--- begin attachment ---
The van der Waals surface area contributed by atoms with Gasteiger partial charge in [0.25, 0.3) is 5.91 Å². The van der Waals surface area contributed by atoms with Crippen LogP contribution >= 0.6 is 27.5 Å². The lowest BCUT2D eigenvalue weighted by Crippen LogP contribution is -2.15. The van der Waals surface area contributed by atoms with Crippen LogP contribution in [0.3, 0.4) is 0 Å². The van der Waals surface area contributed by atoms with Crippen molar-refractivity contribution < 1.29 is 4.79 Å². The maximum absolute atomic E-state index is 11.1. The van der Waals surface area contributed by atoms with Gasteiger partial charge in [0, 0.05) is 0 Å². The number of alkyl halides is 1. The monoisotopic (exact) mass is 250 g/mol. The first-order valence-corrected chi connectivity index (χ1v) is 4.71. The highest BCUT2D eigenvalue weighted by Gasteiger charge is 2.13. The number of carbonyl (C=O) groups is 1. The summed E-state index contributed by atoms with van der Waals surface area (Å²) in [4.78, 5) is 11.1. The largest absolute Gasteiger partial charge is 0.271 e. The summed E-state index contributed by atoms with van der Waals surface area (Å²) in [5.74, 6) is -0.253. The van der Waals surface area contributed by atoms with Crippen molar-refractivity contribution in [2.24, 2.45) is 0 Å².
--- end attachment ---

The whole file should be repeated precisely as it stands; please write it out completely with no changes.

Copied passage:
The van der Waals surface area contributed by atoms with Gasteiger partial charge in [0.25, 0.3) is 5.91 Å². The van der Waals surface area contributed by atoms with Crippen LogP contribution >= 0.6 is 27.5 Å². The lowest BCUT2D eigenvalue weighted by Crippen LogP contribution is -2.15. The van der Waals surface area contributed by atoms with Crippen LogP contribution in [0.3, 0.4) is 0 Å². The van der Waals surface area contributed by atoms with Crippen molar-refractivity contribution < 1.29 is 4.79 Å². The maximum absolute atomic E-state index is 11.1. The van der Waals surface area contributed by atoms with Gasteiger partial charge in [0, 0.05) is 0 Å². The number of alkyl halides is 1. The monoisotopic (exact) mass is 250 g/mol. The first-order valence-corrected chi connectivity index (χ1v) is 4.71. The highest BCUT2D eigenvalue weighted by Gasteiger charge is 2.13. The number of carbonyl (C=O) groups is 1. The summed E-state index contributed by atoms with van der Waals surface area (Å²) in [4.78, 5) is 11.1. The largest absolute Gasteiger partial charge is 0.271 e. The summed E-state index contributed by atoms with van der Waals surface area (Å²) in [5.74, 6) is -0.253. The van der Waals surface area contributed by atoms with Crippen molar-refractivity contribution in [2.24, 2.45) is 0 Å².